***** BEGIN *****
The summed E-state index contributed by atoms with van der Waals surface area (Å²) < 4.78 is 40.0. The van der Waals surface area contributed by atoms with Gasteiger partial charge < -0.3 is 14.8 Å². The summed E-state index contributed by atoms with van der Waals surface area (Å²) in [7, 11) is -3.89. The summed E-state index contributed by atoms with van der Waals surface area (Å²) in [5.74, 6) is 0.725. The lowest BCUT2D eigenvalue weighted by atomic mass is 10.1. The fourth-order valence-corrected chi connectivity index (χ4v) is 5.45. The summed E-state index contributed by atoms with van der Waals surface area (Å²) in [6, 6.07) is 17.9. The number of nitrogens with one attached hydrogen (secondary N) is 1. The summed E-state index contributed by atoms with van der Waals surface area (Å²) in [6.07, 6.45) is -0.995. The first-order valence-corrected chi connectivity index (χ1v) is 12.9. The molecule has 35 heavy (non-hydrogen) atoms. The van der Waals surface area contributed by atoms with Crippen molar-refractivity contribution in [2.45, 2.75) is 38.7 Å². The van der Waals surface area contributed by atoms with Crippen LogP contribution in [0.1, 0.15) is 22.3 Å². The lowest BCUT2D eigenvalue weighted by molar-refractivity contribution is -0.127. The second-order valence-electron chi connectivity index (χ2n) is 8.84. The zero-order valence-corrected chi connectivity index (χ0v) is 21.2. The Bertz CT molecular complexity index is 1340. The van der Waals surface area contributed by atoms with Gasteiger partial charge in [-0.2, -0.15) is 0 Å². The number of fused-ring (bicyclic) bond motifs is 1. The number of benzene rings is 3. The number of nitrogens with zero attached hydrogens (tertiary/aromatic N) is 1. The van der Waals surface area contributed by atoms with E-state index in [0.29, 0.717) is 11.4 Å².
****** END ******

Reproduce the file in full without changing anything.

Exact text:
The summed E-state index contributed by atoms with van der Waals surface area (Å²) < 4.78 is 40.0. The van der Waals surface area contributed by atoms with Gasteiger partial charge < -0.3 is 14.8 Å². The summed E-state index contributed by atoms with van der Waals surface area (Å²) in [7, 11) is -3.89. The summed E-state index contributed by atoms with van der Waals surface area (Å²) in [5.74, 6) is 0.725. The lowest BCUT2D eigenvalue weighted by atomic mass is 10.1. The fourth-order valence-corrected chi connectivity index (χ4v) is 5.45. The summed E-state index contributed by atoms with van der Waals surface area (Å²) in [6, 6.07) is 17.9. The number of nitrogens with one attached hydrogen (secondary N) is 1. The summed E-state index contributed by atoms with van der Waals surface area (Å²) in [6.07, 6.45) is -0.995. The first-order valence-corrected chi connectivity index (χ1v) is 12.9. The molecule has 35 heavy (non-hydrogen) atoms. The van der Waals surface area contributed by atoms with Crippen molar-refractivity contribution in [2.45, 2.75) is 38.7 Å². The van der Waals surface area contributed by atoms with Crippen LogP contribution in [0.1, 0.15) is 22.3 Å². The lowest BCUT2D eigenvalue weighted by molar-refractivity contribution is -0.127. The second-order valence-electron chi connectivity index (χ2n) is 8.84. The zero-order valence-corrected chi connectivity index (χ0v) is 21.2. The Bertz CT molecular complexity index is 1340. The van der Waals surface area contributed by atoms with Gasteiger partial charge in [-0.2, -0.15) is 0 Å². The number of fused-ring (bicyclic) bond motifs is 1. The number of benzene rings is 3. The number of nitrogens with zero attached hydrogens (tertiary/aromatic N) is 1. The van der Waals surface area contributed by atoms with E-state index in [0.29, 0.717) is 11.4 Å².